Super-frugal Skoda Rapid Spaceback hardly taxing choice
07:04 14 August 2014
A few tweaks to the value-packed Rapid Spaceback to make every gallon of diesel go further takes Skoda back to the good old days, says Matt Kimberley of the Press Association.
We’ve seen the Rapid Spaceback and Skoda’s GreenLine fuel-saving efforts in the likes of the Octavia and now the two have been put together. This becomes the cleanest, greenest Rapid Spaceback and, with CO2 emissions of 99g/km, it’s aimed at the road tax-averse. Company car drivers – Skoda’s looking at you.
Looks and image
Skoda Rapid Spaceback GreenLine
Engine: 1.6-litre, 89bhp, four-cyliner turbo diesel
Transmission: Five-speed manual driving the front wheels
Performance: 0-62mph 11.9 seconds; top speed 115mph
MPG: 74.3 combined
CO2 emissions: 99g/km
You’d need a sharp eye to spot the differences that mark the GreenLine out from standard Rapids, but since the Rapid Spaceback is a nicely-proportioned, Germanically-stylish car, that’s no problem. It’s never going to enjoy the more premium image of the larger, pricier Octavia, what you see here is a return to the days when Skodas represented a lot of car for not a lot of money.
Space and practicality
The hidden beauty of developing internal combustion technologies is there’s nothing added that could steal boot space or cut legroom. The Spaceback has a luggage bay roughly as large as anything else in the class, and a light sprinkling of ‘Simply Clever’ treatments like a parking ticket holder and an ice scraper.
What you don’t get, to save on weight and precious CO2 points, is a spare wheel – not even a space-saver. In an age where fewer and fewer people change their own wheels after a puncture anyway, maybe it doesn’t matter.
Behind the wheel
The 1.6-litre diesel engine has never been the quietest, but lately cars like the Golf and Octavia have silenced it with industrial-spec soundproofing. The Spaceback doesn’t have that – budget cuts – so the motor does rattle away when you put your foot down.
It’s not so tall-geared that it struggles to pull at all, sitting at just over 2,000rpm at 70mph, but nor is it what you’d call ‘strong like ox’. It’s simply functional enough not to disappoint, so it just goes about its business in the background. In this test I almost matched the claimed fuel economy figure, too, although I didn’t hit any traffic jams.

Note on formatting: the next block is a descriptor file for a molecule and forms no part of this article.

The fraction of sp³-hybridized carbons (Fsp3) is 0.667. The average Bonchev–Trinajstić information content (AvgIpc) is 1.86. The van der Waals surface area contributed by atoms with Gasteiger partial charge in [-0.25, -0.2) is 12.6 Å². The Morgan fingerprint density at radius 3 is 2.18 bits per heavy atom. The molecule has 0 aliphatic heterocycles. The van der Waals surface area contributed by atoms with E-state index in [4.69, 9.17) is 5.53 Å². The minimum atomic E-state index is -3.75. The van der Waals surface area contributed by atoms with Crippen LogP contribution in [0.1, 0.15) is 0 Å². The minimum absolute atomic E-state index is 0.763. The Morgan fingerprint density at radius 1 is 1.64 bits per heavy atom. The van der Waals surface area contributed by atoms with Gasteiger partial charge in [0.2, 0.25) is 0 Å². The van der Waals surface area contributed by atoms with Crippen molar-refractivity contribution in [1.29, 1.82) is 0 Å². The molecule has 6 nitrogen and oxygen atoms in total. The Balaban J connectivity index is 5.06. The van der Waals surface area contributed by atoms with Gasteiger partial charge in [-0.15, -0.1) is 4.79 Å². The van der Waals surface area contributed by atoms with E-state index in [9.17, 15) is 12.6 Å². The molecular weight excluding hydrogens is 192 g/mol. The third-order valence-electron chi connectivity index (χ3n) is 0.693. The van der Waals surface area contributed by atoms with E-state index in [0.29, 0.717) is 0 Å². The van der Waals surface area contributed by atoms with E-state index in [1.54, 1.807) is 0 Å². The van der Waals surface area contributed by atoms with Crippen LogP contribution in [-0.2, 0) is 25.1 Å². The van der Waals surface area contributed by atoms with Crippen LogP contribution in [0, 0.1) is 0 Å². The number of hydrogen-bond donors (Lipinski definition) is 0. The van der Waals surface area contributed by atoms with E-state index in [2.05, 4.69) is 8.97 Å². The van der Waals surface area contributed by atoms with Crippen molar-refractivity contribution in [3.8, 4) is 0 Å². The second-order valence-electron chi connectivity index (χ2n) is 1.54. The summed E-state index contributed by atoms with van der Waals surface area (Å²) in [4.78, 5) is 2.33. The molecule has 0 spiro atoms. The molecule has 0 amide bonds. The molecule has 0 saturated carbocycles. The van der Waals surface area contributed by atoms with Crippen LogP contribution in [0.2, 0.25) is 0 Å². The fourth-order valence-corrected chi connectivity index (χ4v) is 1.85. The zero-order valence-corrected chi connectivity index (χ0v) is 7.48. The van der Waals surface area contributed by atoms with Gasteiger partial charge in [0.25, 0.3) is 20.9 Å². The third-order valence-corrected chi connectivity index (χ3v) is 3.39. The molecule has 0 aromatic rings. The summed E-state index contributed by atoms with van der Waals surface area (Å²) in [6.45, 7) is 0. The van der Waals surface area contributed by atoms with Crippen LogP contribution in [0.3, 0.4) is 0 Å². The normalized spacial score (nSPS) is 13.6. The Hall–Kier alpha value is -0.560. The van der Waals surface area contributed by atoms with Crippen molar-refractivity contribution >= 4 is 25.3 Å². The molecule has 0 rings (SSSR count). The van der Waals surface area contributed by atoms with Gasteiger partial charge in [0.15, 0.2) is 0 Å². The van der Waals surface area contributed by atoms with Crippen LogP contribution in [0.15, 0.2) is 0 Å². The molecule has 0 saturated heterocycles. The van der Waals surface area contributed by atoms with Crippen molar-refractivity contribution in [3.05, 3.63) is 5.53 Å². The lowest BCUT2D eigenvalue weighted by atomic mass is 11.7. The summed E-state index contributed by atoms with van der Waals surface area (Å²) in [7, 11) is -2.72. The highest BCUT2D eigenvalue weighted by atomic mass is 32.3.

Value for money
And so we come to the ace up the Rapid Spaceback’s sleeve. At £17,195 it’s more than £5,000 cheaper than the Volkswagen Golf BlueMotion but is technically less advanced than that car with a lesser suite of fuel-saving measures. It’s the underdog and no worse for that.
There’s a catch, of course. The Rapid Spaceback S on which the GreenLine is based is £1,055 cheaper, and aside from a few lost miles per gallon is very similar. You pays your money, you takes your choice.
Who would buy one?
The raison d’etre here is low running costs, not necessarily lowest purchase price. Drivers who rate the former as more important than the latter will pick the Spaceback GreenLine because it looks great and is as tax-friendly as diesel cars get. Company car user-choosers will have a field day.
And parents who just want to keep fuel costs down might consider this model, but in reality they’re likely to be better off over three or four years by plumping for a slightly less economical but cheaper Spaceback. Doing the maths is essential.
This car summed up in a single word – honest.